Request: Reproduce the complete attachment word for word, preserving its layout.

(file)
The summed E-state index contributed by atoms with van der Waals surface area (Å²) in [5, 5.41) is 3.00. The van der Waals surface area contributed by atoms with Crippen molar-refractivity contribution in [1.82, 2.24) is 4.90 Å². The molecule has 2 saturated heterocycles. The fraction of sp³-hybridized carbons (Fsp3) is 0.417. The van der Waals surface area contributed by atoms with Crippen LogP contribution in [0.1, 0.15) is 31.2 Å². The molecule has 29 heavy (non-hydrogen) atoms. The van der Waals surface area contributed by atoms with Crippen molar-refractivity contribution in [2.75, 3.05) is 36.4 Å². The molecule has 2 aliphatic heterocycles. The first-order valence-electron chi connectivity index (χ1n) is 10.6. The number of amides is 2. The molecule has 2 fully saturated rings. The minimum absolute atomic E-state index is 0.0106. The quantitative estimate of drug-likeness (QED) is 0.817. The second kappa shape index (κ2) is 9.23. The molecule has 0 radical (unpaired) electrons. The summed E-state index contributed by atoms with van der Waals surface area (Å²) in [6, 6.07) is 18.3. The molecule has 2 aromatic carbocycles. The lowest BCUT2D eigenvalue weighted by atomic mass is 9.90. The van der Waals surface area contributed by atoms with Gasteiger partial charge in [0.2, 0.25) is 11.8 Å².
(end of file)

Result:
The summed E-state index contributed by atoms with van der Waals surface area (Å²) in [5, 5.41) is 3.00. The van der Waals surface area contributed by atoms with Crippen molar-refractivity contribution in [1.82, 2.24) is 4.90 Å². The molecule has 2 saturated heterocycles. The fraction of sp³-hybridized carbons (Fsp3) is 0.417. The van der Waals surface area contributed by atoms with Crippen LogP contribution in [0.1, 0.15) is 31.2 Å². The molecule has 29 heavy (non-hydrogen) atoms. The van der Waals surface area contributed by atoms with Crippen molar-refractivity contribution in [2.75, 3.05) is 36.4 Å². The molecule has 2 aliphatic heterocycles. The first-order valence-electron chi connectivity index (χ1n) is 10.6. The number of amides is 2. The molecule has 2 fully saturated rings. The minimum absolute atomic E-state index is 0.0106. The quantitative estimate of drug-likeness (QED) is 0.817. The second kappa shape index (κ2) is 9.23. The molecule has 0 radical (unpaired) electrons. The summed E-state index contributed by atoms with van der Waals surface area (Å²) in [6, 6.07) is 18.3. The molecule has 2 aromatic carbocycles. The lowest BCUT2D eigenvalue weighted by atomic mass is 9.90. The van der Waals surface area contributed by atoms with Gasteiger partial charge in [0.2, 0.25) is 11.8 Å².